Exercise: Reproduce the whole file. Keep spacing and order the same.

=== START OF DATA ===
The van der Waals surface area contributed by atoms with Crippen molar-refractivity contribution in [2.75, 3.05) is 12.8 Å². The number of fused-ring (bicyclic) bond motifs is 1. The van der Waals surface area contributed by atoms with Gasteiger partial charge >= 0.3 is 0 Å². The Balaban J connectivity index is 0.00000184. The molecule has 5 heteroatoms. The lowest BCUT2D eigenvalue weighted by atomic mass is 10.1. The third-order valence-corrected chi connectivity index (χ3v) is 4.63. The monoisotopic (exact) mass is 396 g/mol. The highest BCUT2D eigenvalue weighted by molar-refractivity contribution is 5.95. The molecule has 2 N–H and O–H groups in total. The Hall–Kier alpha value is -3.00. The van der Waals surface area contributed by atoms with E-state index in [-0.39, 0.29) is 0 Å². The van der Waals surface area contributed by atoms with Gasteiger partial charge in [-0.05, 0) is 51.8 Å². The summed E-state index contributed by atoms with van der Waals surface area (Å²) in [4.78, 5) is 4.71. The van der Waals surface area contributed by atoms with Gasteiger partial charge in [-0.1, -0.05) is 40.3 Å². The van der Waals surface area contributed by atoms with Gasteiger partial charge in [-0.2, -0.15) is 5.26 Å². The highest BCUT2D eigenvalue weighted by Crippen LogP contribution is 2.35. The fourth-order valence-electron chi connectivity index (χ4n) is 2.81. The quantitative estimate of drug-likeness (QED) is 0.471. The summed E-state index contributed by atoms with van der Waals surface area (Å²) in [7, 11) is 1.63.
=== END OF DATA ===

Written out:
The van der Waals surface area contributed by atoms with Crippen molar-refractivity contribution in [2.75, 3.05) is 12.8 Å². The number of fused-ring (bicyclic) bond motifs is 1. The van der Waals surface area contributed by atoms with Gasteiger partial charge >= 0.3 is 0 Å². The Balaban J connectivity index is 0.00000184. The molecule has 5 heteroatoms. The lowest BCUT2D eigenvalue weighted by atomic mass is 10.1. The third-order valence-corrected chi connectivity index (χ3v) is 4.63. The monoisotopic (exact) mass is 396 g/mol. The highest BCUT2D eigenvalue weighted by molar-refractivity contribution is 5.95. The molecule has 2 N–H and O–H groups in total. The Hall–Kier alpha value is -3.00. The van der Waals surface area contributed by atoms with E-state index in [-0.39, 0.29) is 0 Å². The van der Waals surface area contributed by atoms with Gasteiger partial charge in [-0.05, 0) is 51.8 Å². The summed E-state index contributed by atoms with van der Waals surface area (Å²) in [4.78, 5) is 4.71. The van der Waals surface area contributed by atoms with Gasteiger partial charge in [-0.1, -0.05) is 40.3 Å². The van der Waals surface area contributed by atoms with Gasteiger partial charge in [-0.2, -0.15) is 5.26 Å². The highest BCUT2D eigenvalue weighted by Crippen LogP contribution is 2.35. The fourth-order valence-electron chi connectivity index (χ4n) is 2.81. The quantitative estimate of drug-likeness (QED) is 0.471. The summed E-state index contributed by atoms with van der Waals surface area (Å²) in [7, 11) is 1.63.